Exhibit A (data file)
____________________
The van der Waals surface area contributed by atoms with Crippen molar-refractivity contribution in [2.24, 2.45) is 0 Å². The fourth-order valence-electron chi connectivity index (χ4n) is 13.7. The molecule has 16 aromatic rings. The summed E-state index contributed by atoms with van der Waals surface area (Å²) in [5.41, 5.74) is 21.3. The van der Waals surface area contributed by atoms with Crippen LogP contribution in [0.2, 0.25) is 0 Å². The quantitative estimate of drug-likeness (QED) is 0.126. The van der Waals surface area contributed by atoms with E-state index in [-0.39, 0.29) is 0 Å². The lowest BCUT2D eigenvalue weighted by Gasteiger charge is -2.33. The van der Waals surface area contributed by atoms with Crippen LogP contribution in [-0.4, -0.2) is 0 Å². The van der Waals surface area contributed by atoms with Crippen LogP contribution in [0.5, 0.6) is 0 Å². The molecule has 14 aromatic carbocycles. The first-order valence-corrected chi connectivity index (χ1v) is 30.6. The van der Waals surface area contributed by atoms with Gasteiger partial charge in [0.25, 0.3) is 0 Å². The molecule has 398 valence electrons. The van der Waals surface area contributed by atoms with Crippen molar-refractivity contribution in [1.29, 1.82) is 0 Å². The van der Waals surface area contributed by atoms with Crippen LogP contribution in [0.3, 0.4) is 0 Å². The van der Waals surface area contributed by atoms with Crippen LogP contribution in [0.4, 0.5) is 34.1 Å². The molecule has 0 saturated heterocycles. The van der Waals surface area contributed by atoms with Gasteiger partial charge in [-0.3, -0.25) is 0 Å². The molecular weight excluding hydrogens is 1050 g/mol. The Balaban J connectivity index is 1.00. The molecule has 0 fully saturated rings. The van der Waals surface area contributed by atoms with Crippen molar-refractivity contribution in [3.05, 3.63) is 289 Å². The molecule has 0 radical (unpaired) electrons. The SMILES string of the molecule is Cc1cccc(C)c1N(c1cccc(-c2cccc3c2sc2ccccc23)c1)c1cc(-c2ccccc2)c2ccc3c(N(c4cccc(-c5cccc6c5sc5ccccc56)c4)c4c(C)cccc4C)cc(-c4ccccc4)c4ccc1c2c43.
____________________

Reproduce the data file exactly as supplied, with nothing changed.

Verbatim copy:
The van der Waals surface area contributed by atoms with Crippen molar-refractivity contribution in [2.24, 2.45) is 0 Å². The fourth-order valence-electron chi connectivity index (χ4n) is 13.7. The molecule has 16 aromatic rings. The summed E-state index contributed by atoms with van der Waals surface area (Å²) in [5.41, 5.74) is 21.3. The van der Waals surface area contributed by atoms with Crippen LogP contribution in [0.2, 0.25) is 0 Å². The quantitative estimate of drug-likeness (QED) is 0.126. The van der Waals surface area contributed by atoms with E-state index in [-0.39, 0.29) is 0 Å². The lowest BCUT2D eigenvalue weighted by Gasteiger charge is -2.33. The van der Waals surface area contributed by atoms with Crippen LogP contribution in [-0.4, -0.2) is 0 Å². The van der Waals surface area contributed by atoms with Crippen LogP contribution in [0.5, 0.6) is 0 Å². The molecule has 14 aromatic carbocycles. The first-order valence-corrected chi connectivity index (χ1v) is 30.6. The van der Waals surface area contributed by atoms with Gasteiger partial charge in [0.25, 0.3) is 0 Å². The molecule has 398 valence electrons. The van der Waals surface area contributed by atoms with Crippen molar-refractivity contribution in [1.29, 1.82) is 0 Å². The van der Waals surface area contributed by atoms with Crippen LogP contribution in [0.3, 0.4) is 0 Å². The van der Waals surface area contributed by atoms with Crippen LogP contribution in [0.4, 0.5) is 34.1 Å². The molecule has 0 saturated heterocycles. The van der Waals surface area contributed by atoms with Gasteiger partial charge in [-0.3, -0.25) is 0 Å². The molecular weight excluding hydrogens is 1050 g/mol. The Balaban J connectivity index is 1.00. The molecule has 0 fully saturated rings. The van der Waals surface area contributed by atoms with Crippen molar-refractivity contribution in [3.05, 3.63) is 289 Å². The molecule has 0 radical (unpaired) electrons. The SMILES string of the molecule is Cc1cccc(C)c1N(c1cccc(-c2cccc3c2sc2ccccc23)c1)c1cc(-c2ccccc2)c2ccc3c(N(c4cccc(-c5cccc6c5sc5ccccc56)c4)c4c(C)cccc4C)cc(-c4ccccc4)c4ccc1c2c43.